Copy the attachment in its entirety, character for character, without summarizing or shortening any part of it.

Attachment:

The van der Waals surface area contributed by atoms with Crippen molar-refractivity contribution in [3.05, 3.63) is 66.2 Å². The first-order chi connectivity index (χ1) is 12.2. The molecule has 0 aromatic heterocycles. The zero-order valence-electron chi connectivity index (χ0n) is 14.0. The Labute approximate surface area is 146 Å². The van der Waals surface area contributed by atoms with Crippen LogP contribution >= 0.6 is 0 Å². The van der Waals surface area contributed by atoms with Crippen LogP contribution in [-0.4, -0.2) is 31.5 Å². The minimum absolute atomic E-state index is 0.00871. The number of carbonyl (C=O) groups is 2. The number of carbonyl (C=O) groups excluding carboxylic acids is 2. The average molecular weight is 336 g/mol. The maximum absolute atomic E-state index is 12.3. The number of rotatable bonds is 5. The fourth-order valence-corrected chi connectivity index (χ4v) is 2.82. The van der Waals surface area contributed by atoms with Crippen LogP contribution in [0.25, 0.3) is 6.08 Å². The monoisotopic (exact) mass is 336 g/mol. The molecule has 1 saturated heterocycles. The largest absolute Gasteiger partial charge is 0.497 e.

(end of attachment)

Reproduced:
The van der Waals surface area contributed by atoms with Crippen molar-refractivity contribution in [3.05, 3.63) is 66.2 Å². The first-order chi connectivity index (χ1) is 12.2. The molecule has 0 aromatic heterocycles. The zero-order valence-electron chi connectivity index (χ0n) is 14.0. The Labute approximate surface area is 146 Å². The van der Waals surface area contributed by atoms with Crippen LogP contribution >= 0.6 is 0 Å². The van der Waals surface area contributed by atoms with Crippen LogP contribution in [-0.4, -0.2) is 31.5 Å². The minimum absolute atomic E-state index is 0.00871. The number of carbonyl (C=O) groups is 2. The number of carbonyl (C=O) groups excluding carboxylic acids is 2. The average molecular weight is 336 g/mol. The maximum absolute atomic E-state index is 12.3. The number of rotatable bonds is 5. The fourth-order valence-corrected chi connectivity index (χ4v) is 2.82. The van der Waals surface area contributed by atoms with Crippen LogP contribution in [0.25, 0.3) is 6.08 Å². The monoisotopic (exact) mass is 336 g/mol. The molecule has 1 saturated heterocycles. The largest absolute Gasteiger partial charge is 0.497 e.